If you use an install location other than `/usr/local`:

• Replace `cmg` above with `cmg -DCMAKE_INSTALL_PREFIX=./dist`
• On MacOS, use `install_name_tool` tell the executable where to find the library
``````\$ g++ -std=c++20 -I dist/spffl/include -L dist/lib -lspffl examples/example1.cpp -o example1
``````
``````\$ ./example1 abc def
736a54
``````

# Why SPFFL?

There are numerous other software packages for doing arithmetic over finite fields, e.g. Pari/GP, Shoup's NTL, Mathematica, etc. Pluses and minuses of SPFFL are as follows:

• My single most important reason for writing SPFFL was to learn by doing. I encourage you to do the same. Nonetheless, SPFFL is available on an as-is basis for anyone who would like to learn from it.
• SPFFL has I/O in a very compact format (examples are below).
• Special cases are made for p=2. This increases computation speed, and also permits an even more compact, hexadecimal I/O format.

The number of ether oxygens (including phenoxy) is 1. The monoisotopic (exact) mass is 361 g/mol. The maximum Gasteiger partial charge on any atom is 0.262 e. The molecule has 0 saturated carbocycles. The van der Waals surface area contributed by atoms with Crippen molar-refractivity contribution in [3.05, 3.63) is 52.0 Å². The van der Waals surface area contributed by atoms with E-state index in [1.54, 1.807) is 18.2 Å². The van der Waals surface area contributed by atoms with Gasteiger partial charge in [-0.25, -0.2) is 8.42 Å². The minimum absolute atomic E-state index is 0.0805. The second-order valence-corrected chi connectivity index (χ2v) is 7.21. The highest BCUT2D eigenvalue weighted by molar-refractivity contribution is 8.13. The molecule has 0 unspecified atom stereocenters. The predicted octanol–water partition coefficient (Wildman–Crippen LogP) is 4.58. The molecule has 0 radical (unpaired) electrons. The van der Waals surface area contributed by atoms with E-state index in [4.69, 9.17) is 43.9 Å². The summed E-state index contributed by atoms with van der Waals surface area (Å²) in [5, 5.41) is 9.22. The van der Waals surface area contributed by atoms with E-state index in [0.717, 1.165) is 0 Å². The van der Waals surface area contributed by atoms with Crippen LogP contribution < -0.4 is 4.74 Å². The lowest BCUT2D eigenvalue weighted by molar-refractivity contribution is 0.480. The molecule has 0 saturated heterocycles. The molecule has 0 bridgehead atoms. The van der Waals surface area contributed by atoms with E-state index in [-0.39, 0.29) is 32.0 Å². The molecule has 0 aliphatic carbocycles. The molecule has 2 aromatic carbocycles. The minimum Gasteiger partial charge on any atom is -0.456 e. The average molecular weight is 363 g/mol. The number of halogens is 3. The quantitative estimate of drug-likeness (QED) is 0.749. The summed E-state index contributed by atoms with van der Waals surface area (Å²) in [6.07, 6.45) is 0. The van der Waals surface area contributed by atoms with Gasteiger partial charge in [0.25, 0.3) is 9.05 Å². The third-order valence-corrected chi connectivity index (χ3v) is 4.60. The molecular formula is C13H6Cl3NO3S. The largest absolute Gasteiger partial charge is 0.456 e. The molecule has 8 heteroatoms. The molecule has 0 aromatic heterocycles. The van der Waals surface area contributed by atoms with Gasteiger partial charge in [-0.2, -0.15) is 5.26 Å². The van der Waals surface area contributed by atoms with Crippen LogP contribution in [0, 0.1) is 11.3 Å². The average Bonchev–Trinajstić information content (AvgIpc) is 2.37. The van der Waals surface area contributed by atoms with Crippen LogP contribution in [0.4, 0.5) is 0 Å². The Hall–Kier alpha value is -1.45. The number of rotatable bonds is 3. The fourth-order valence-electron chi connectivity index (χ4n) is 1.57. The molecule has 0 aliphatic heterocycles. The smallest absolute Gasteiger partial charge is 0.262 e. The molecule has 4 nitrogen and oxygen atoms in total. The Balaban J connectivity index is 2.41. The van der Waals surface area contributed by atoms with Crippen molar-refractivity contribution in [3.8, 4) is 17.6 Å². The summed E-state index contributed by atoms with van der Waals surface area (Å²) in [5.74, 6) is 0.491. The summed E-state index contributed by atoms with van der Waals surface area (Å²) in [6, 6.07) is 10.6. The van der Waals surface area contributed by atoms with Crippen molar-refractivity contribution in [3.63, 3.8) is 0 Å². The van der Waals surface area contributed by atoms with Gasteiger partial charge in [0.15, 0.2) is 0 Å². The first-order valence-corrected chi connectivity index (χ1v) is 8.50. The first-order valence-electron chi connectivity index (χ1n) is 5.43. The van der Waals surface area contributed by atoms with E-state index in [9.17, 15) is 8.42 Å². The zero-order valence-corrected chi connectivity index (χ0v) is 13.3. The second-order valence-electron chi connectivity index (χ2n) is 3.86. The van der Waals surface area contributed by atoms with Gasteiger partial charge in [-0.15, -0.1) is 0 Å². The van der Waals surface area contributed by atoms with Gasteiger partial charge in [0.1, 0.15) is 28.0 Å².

• SPFFL aims for reasonable performance, but clarity of implementation is just as important. You will not find cutting-edge algorithms implemented here. SPFFL grew out of my desire for a simple desk calculator (cf. the Unix `bc` command) which would support finite-field arithmetic. Its main purpose remains that of automating simple computations.
• Unlike Shoup's NTL, there is no global modulus: each intmod or polymod has its own modulus, leading to a more elegant user experience.